- James Kennedy, SJ
John 21:1-19: Ignatian Contemplation
Praying with your imagination is a great way to let God speak to you. As you pray, pay attention to your feelings and emotions, such as fear, happiness, joy, hope, peace, faith, love. Read through it, and use the steps as you try this prayer the first time. If you feel like changing something, or doing it your own way that feels better, go for it. Don’t worry about “doing it right.” Follow whatever leads you closer to God, and to his healing, mercy, love, faith, and hope.
Today, we invite you to pray with the Gospel of John through an Ignatian contemplation. In chapter 21 of John’s Gospel, Jesus appears to his disciples and has breakfast with them on the shores of the Sea of Galilee. After sharing a meal with his disciples, Jesus, in his last post-Resurrection experience in the Gospel of John, talks with Peter and asks Peter if he loves him. Peter, fresh from denying Jesus three times, confesses his love for Jesus three times.
This story is a great passage with which to perform an Ignatian contemplation: the Risen Jesus feeds his disciples, Peter feels great guilt over his denial, and Jesus and Peter are reconciled. Like most passages from John’s Gospel, the scene has great detail and much emotional depth.
Settle into whatever position you intend to pray, whether that is sitting in a comfortable chair, kneeling, lying down, or walking. Then, take a moment to relax, paying careful attention to your breathing and posture.
Begin your prayer by asking God for the grace that you seek: search your heart and speak to God about what you want most.
Then, read through John 21:1-19 once, paying close attention to the details. Once you have read through the passage, immerse yourself fully into the story, as if you were really there:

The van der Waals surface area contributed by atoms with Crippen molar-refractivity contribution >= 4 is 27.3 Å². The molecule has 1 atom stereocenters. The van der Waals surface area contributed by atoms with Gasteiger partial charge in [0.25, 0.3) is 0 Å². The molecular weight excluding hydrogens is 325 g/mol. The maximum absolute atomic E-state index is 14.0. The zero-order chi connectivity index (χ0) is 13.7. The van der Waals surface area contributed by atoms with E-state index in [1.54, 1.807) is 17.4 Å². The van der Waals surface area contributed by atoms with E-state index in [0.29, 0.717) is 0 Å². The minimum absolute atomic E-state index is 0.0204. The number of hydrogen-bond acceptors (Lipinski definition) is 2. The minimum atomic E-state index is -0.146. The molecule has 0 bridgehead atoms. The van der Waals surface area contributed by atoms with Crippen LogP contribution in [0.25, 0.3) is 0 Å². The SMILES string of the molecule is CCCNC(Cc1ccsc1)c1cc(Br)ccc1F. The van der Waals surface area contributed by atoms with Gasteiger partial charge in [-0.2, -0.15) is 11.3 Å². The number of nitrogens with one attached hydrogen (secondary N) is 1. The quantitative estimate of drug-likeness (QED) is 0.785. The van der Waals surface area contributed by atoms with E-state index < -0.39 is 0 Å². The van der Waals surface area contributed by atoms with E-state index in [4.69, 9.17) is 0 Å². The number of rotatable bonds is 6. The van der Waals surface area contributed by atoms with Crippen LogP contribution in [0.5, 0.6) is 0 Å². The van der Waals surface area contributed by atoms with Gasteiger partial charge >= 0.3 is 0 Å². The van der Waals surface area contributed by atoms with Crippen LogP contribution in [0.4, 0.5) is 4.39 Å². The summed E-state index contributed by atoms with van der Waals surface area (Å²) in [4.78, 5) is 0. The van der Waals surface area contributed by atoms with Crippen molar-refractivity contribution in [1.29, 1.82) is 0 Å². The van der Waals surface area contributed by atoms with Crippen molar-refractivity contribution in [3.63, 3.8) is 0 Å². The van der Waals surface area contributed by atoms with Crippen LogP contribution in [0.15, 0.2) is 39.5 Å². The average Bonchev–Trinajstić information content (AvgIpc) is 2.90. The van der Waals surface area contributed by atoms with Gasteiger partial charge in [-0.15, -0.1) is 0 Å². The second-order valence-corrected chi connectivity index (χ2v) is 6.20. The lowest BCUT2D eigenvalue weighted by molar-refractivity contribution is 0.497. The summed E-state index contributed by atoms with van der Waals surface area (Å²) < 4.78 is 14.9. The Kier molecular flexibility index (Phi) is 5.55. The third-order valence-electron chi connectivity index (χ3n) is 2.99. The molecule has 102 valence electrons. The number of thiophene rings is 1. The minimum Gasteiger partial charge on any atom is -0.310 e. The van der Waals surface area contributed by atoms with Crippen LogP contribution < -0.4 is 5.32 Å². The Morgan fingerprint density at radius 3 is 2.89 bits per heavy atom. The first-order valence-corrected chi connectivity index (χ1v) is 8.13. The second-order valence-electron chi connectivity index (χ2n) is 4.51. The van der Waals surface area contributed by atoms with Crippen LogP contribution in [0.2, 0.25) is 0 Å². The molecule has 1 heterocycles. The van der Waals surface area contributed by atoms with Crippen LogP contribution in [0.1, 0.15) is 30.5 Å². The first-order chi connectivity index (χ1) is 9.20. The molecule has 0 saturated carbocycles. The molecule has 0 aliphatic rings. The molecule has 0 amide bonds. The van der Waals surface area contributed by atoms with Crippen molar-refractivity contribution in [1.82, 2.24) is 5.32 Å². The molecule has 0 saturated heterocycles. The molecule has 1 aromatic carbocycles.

This passage takes place on the far shores of the Sea of Galilee, away from bustling crowds and towns. What do you see around you? How many people are there? What are they doing? What do they look like?
Many stories in the Gospels take place on the shores of the sea of Galilee. What does it feel like to stand there on the shores of the sea? Is it warm or chilly? Is the air still or breezy?
Ignatian contemplations are meant to engage all your senses, including smell and even taste. As you enter the scene, what scents fill your nose? Do you smell the water, the sea breeze? Or do you smell the meal that Jesus has prepared for his friends and followers?
Lastly, we are meant to hear the word of God in an Ignatian contemplation. As the scene unfolds before you, what do you hear? What are people talking about?
Read the passage one more time. Put yourself completely in the scene. Who are you? Are you in the boat coming to the shore? Swimming in the water? Are you sitting on the shore with Jesus? Don’t worry about trying to do the “right thing”, just let yourself imagine.
You see Jesus. How does he seem? Imagine his face, taking time to see his expression in full. What is he doing? What food has he prepared for you and the others? What do you hear him say as you come to the shore? Pay attention to your feelings in your heart.
As you eat the meal, you see Jesus and Peter sitting together. How does Peter seem as he sits with Jesus again? Nervous and agitated? Content and relieved? Demurred and anxious? Again, what do you feel in your heart?
How does Jesus seem to you? Pay close attention to his face. How does he act? What does he say to Peter? Again, what do you feel in your heart?
You hear Jesus ask Peter if Peter loves him. Each time, you hear Peter say yes. What does Jesus say to Peter each time? What does Jesus ask Peter to do? How does Peter react and respond? With joy and energy? With concern or dismay? How do you react to this dialogue? Pay attention to your feelings in your heart.
Then Jesus turns to you. He asks you the question: do you love me? What do you want to say to Jesus in response? Speak those words aloud, as many times as you need to. What does Jeus say to you in response? What does Jesus ask of you? As you listen, pay attention to your feelings in your heart.
Finally, take some time to talk to Jesus. Tell Him what you want, what you are grateful for, how you are feeling. And let Him speak to you in your imagination.
End with a short prayer, and thank God for His gifts.
Questions to Consider when you finish your prayer:
What moment stood out to me most as I contemplated the scene?
What did I feel during my prayer?
What did God say to you? What did you say to God?
What do I take away from this experience of prayer?